By Alice Rugheimer, Senior Paper Conservator, Department of Conservation at the British Museum
The Atlas arrived in the Department of Ancient Egypt and Sudan as a bound album of 56 pages of black and white prints, and colour-printed and hand-coloured maps and cross-sections, plus one page of coloured drawings of insects. The condition of the pages varied according to the type of paper used. There were three main types of paper, the most problematic having extensive foxing and mould damage (Fig. 1, above)...
...and being generally discoloured to a dark beige/brown colour making it difficult to distinguish the lines of the images (Fig. 2).
The environment they had been kept in prior to acquisition by the Department of Ancient Egypt and Sudan, and any previous treatment or repairs carried out also had a bearing on their condition. Three of the pages had very large tears which had been repaired using pressure-sensitive tapes. (Fig. 3). This type of tape is damaging to the paper and leaves an adhesive residue which darkens with time and is disfiguring and difficult to remove.
The conservation procedure began by removing the pages from the album. They were then grouped according to treatment required and type of media. Each page was photographed before treatment. A minimal trimming was required to remove adhesive and paper debris from the bound edges. Any remaining debris was removed using an aqueous gel poultice then lifting with a scalpel, followed by cleaning with grated conservation quality eraser to remove any surface dirt. In order to remove the discolouration from the papers it was necessary to wash (Fig. 4) and, where possible, to bleach the pages.
Certain types and conditions of paper and/or media may not be suitable for washing by immersion in water, for example very acidic, foxed, fragile paper and powdery, flaking and water-sensitive media. A number of pages of the Atlas came into these categories and they required a different method of washing which entailed humidification then placing individually on a sheet of non-woven viscose fabric containing tiny capillaries which act as a siphon. This allows clean water to flow through the fabric, drawing impurities out from the object and into a tray below in a cascade system (Fig. 5). The process took four hours for each print. Much brown discolouration was washed out of the pages.
Light bleaching was chosen as a gentle method which gives an even tone to the paper. Prior to aqueous treatment the paper was tested for the presence of lignin, which causes it to darken when exposed to light, in which case it would not be possible to use the light bleaching technique. The results were negative. Only pages which could be washed by immersion in water were suitable for light bleaching. After washing they were submerged individually into an aqueous alkaline solution. A bank of UV-filtered fluorescent lights was positioned above them and they were bleached for six hours, under constant supervision (Fig. 6).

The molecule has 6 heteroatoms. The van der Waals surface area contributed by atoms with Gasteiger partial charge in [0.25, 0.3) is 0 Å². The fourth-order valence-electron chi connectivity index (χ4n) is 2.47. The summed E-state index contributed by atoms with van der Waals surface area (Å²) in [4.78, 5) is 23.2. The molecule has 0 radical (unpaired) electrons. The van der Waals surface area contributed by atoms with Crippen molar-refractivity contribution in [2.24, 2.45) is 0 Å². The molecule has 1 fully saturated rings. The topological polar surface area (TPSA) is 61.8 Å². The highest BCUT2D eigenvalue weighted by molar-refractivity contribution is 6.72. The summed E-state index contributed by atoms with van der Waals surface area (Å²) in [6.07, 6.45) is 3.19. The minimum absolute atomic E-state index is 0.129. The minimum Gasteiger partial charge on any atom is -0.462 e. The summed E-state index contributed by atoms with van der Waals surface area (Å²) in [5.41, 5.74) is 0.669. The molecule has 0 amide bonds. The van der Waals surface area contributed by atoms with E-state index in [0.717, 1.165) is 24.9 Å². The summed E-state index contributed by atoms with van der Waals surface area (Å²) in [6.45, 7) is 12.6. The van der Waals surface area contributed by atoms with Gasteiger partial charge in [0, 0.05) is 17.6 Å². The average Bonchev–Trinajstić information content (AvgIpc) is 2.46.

Depending on the paper and the media, many of the pages could be humidified then washed by immersion in a bath of water and then rinsed in an aqueous alkaline solution in order to leave a buffer in the paper against possible future acidity.
Any pressure-sensitive tapes were lifted using tweezers while the pages were submerged in warm water. The dark adhesive stains were later treated with an organic solvent. Residues from pressure-sensitive tapes are very difficult to remove and despite lengthy treatment stains often remain (Fig. 3).
Further brown discolouration was removed from the paper during light bleaching. After this treatment the pages were washed in clear water and then rinsed in an aqueous alkaline solution to leave a buffer in the paper (Fig. 7).
Light bleaching procedures were carried out in accordance with recommendations resulting from research and experiments by members of the Department of Conservation and Scientific Research of the British Museum.**
After the washing, bleaching and alkaline treatments the pages were air dried on racks then brushed with a sizing solution to strengthen them and make them less absorbent. They were air dried again (Fig. 8) and pressed.
Humidifying chamber shown here on top of air drying racks.
Any necessary repairs were carried out using Japanese paper and gluten-free wheat starch paste. The treated pages were photographed for inclusion in the in-house database system with the ultimate aim of making them accessible online. Since completion of the conservation process the prints have been stored in individual clear polyester archival sleeves in plan chests in the Library of the Department of Ancient Egypt and Sudan where they can be consulted by readers (Fig. 9).
The treatments proved successful in removing damaging acidity and impurities from the paper and rendering the images considerably clearer so that they could be digitised and viewed online by a larger audience. This in turn means that the pages will not need to be handled often and they will be preserved in conservation quality storage for the future.
Reisen in Europa, Asien und Afrika, mit besonderer Rücksicht auf die naturwissenschaftlichen Verhältnisse der betreffenden Länder unternommen in den Jahren 1835 bis 1841.
Joseph von Russegger
This article was written by Alice Rugheimer with support from Susanne Woodhouse.
* Conservation treatments laid out in this article should only be carried out by a professionally qualified paper conservator.
** Light bleaching procedures were carried out in accordance with recommendations resulting from research and experiments by members of the Department of Conservation and Scientific Research of the British Museum:
M. Hacke, V. Daniels, J. Rayner, A. Rugheimer, L. Gibson: The Effect of pH on the Aqueous Light Bleaching of Paper, Science Report Envelope No 2010/7391, Department of Conservation and Scientific Research, British Museum.